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[46] ten o'clock Hardee's corps had reached the outposts and developed the lines of the enemy. The corps was immediately deployed into line of battle about a mile and a half west of Shiloh church, where Lick Creek and Owl Creek approach most nearly, and are about three miles apart. Gladden's brigade of Bragg's corps was on the right of Hardee's corps, which was not sufficiently strong to occupy the whole front. This line extended from creek to creek. Before seven o'clock Bragg's column was in motion, and the right wing of his line of battle formed about eight hundred yards in the rear of Hardee's line. But the division on the left was nowhere to be seen. Even as late as half-past 12 the missing column had not appeared, nor had any report from it been received. General Johnston, looking first at his watch, then glancing at the position of the sun, exclaimed: ‘This is not war! Let us have our horses!’ He rode to the rear until he found the missing column standing stock-still, with its head some distance out in an open field. General Polk's reserves were ahead of it, with their wagons and artillery blocking up the road. General Johnston ordered them to clear the road, and the missing column to move forward. There was much chaffering among those implicated as to who should bear the blame. . . . It was about four o'clock when the lines were completely formed—too late, of course, to begin the battle then.“1

The road was not clear until 2 P. M. General Polk got Clark's division of his corps into line of battle by four o'clock; Cheatham, who had come up on the left, promptly followed. Breckinridge's line was then formed on Polk's right. Thus was the army arrayed in three lines of battle late Saturday afternoon.2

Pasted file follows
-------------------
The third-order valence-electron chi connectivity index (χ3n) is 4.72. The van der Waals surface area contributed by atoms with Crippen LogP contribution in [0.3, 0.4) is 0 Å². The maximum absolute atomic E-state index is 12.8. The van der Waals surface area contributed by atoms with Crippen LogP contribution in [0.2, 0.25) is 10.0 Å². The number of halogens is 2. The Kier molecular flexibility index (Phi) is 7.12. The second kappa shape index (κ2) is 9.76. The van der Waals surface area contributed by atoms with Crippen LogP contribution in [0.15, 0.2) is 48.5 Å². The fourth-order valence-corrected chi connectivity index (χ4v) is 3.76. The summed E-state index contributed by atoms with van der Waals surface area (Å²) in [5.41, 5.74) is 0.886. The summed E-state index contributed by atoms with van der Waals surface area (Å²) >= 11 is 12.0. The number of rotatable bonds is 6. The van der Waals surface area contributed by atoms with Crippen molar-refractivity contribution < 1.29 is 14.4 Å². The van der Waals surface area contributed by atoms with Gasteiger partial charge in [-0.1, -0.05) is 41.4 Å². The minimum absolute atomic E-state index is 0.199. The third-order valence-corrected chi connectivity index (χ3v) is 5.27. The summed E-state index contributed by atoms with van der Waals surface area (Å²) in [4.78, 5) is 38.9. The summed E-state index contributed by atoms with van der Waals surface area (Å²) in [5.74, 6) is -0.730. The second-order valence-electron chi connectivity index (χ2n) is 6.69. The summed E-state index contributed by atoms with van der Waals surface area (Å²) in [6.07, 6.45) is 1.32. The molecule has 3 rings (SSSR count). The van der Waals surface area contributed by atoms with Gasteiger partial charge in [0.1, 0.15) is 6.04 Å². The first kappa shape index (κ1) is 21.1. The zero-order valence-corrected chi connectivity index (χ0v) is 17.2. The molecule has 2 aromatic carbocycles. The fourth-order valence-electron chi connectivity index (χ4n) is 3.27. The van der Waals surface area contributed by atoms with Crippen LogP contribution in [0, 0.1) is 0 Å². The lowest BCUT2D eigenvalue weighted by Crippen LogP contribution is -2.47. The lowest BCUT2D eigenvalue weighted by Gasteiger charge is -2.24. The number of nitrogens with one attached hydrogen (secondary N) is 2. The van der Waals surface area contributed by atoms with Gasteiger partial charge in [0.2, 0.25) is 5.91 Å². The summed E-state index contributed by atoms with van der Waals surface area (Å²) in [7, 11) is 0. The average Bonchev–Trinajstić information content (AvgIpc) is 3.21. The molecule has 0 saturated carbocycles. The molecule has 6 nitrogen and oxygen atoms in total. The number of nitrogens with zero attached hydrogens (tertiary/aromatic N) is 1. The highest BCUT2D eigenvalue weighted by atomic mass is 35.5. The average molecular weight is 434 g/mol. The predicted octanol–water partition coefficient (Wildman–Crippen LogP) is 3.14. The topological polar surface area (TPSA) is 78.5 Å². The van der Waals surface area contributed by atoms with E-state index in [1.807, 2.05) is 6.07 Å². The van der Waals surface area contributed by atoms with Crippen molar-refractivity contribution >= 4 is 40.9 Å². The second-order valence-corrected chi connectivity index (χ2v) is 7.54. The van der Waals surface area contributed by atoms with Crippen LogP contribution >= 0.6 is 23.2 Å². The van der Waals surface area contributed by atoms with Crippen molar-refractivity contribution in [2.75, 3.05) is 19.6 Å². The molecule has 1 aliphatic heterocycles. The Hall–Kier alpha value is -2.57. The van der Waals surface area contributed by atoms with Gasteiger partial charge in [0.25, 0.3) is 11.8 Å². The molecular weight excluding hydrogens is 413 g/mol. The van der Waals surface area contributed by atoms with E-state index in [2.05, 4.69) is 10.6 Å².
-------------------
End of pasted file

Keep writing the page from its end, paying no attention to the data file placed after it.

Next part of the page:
The purpose of General Johnston to attack promptly is evinced in the correspondence already introduced; it is further shown in his telegram of April 3d, as follows:

To the President, Richmond.
General Buell in motion, thirty thousand strong, rapidly from Columbia by Clifton to Savannah. Mitchell behind him, with ten thousand. Confederate forces forty thousand; ordered forward to offer battle near Pittsburg.

Division from Bethel, main body from Corinth, reserve from Burnsville, converging to-morrow, near Monterey, on Pittsburg.

Beauregard second in command, Polk the left, Bragg the center, Hardee the right wing, Breckinridge the reserve.

Hope engagement before Buell can form junction.3


1 Colonel Munford's address at Memphis.

2 The Life of General Albert Sidney Johnston, by his son.

3 Original in the possession of Colonel W. P. Johnston.

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